Cryptocurrency and Your Tax Return

Bitcoin tokens overlaid with fluctuating stock market graphs, symbolising the dynamics of Cryptocurrency and Tax return calculations.

In the evolving digital financial landscape, cryptocurrencies are more than just a trading asset; they’re a new frontier in tax responsibility.

The Australian Taxation Office (ATO) classifies cryptocurrency as a taxable asset.

Transactions involving crypto may be subject to Capital Gains Tax (CGT). If you dispose of any crypto, you may be required to pay CGT on any capital gain.

The ATO also requires you to keep accurate records of acquiring the crypto and any other associated costs.

The ATO uses a combination of data matching, risk profiling, compliance activities, voluntary disclosure and education to track and identify businesses and individuals that are not reporting their crypto transactions.

Table of Contents

When Crypto is Taxable

The most common use of crypto is as an investment, in which case the crypto asset is a capital gains tax (CGT) asset.

If you acquire a crypto asset as an investment, transactions such as disposal or exchange or swap are a CGT event and you may make a:

  • capital gain
  • capital loss, which can reduce capital gains you make.

You can’t deduct a net capital loss from your other income. You may be able to reduce capital gains using the CGT discount if you hold your crypto asset for at least 12 months.

In general, a CGT event happens when you dispose of a CGT asset. For the purposes of crypto assets, that may be when you:

  • sell a crypto asset
  • gift a crypto asset
  • trade, exchange or swap one crypto asset for another
  • convert a crypto asset to Australian or foreign currency
  • buy goods or services with a crypto asset
  • transfer between crypto wallets

Before you calculate CGT on your crypto assets, you will need to:

You need to keep details for each crypto asset as they are separate CGT assets.

When Crypto is Non-Taxable

A crypto asset is a personal use asset if you keep or use it mainly for personal use. The most common situation of personal use of crypto assets is to buy items for personal use or consumption.

The relevant time for determining if a crypto asset is a personal use asset is when you dispose of it:

  • A crypto asset you acquire and use in a short period of time to buy items for personal use or consumption is more likely to be a personal use asset.
  • A crypto asset you acquire and hold for some time before you use it, or only use a small proportion of it, to buy items for personal use or consumption is less likely to be a personal use asset.

A capital gain on the disposal of a crypto asset is disregarded if both:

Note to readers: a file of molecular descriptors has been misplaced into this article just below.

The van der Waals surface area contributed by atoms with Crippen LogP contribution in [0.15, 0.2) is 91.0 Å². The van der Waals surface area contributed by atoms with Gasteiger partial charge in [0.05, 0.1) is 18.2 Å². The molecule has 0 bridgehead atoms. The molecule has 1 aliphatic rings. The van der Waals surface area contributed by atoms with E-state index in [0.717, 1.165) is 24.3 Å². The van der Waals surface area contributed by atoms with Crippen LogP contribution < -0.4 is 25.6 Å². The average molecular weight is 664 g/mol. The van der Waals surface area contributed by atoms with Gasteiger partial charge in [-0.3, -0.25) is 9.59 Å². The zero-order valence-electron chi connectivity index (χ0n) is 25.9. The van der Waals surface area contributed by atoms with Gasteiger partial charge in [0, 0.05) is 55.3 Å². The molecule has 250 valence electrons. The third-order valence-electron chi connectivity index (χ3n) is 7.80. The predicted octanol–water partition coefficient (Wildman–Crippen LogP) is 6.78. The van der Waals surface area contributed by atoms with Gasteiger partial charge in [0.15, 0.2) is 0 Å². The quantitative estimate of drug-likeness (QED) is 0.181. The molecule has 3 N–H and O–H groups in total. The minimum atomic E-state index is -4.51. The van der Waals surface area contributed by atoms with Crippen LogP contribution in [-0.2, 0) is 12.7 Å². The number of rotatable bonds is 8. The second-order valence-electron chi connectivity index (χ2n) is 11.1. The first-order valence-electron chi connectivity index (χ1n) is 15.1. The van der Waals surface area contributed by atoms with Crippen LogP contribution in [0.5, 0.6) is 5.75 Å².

• it is a personal use asset
  • you acquire it for less than $10,000.

A capital gain on a personal use asset is not disregarded if it cost you more than $10,000 to acquire the asset.

At Rubiix Business Accountants, we are here to help you correctly report your crypto gains or losses in your Tax Return. If you have any queries relating to crypto in your tax return, reach out to our team and we will be able to assist in getting your tax return 100% correct.

Our assistance will help you avoid being charged fines and penalties by the ATO if you don’t report your crypto gains and losses or if you report them incorrectly.

You can find out more about tax and crypto directly from this link at the ATO website.

Frequently Asked Questions

A disposal can include selling, trading, or spending cryptocurrency. It’s important to understand each instance that triggers a CGT event.

Yes, transactions can be non-taxable when crypto is used for personal consumption, and the asset was acquired for less than $10,000.

You’ll need to document the date, amount, and purpose of each transaction, as well as the fair market value in Australian dollars at the time.

No, a net capital loss from crypto cannot be deducted from other income but can be used to reduce capital gains in the same income year or future years.

If you hold a crypto asset for more than 12 months, you may be eligible for a CGT discount, reducing the taxable gain by 50%.

Inheritance of cryptocurrency is generally treated as a capital gains tax (CGT) event. The cost base of the inherited crypto would be the market value on the date of the deceased’s death, and CGT may apply when you later dispose of it.

Transferring crypto between your own wallets is not considered a disposal, and thus not a CGT event.

Lost or stolen cryptocurrency can result in a capital loss, which can be used to offset capital gains. However, you’ll need to provide evidence of ownership and the loss or theft event for the ATO to consider allowing a claim for the loss.

The ATO employs data matching, risk profiling, and other compliance activities to ensure accurate reporting.

Rubiix can assist with accurate reporting, ensuring you comply with ATO regulations and avoid penalties.

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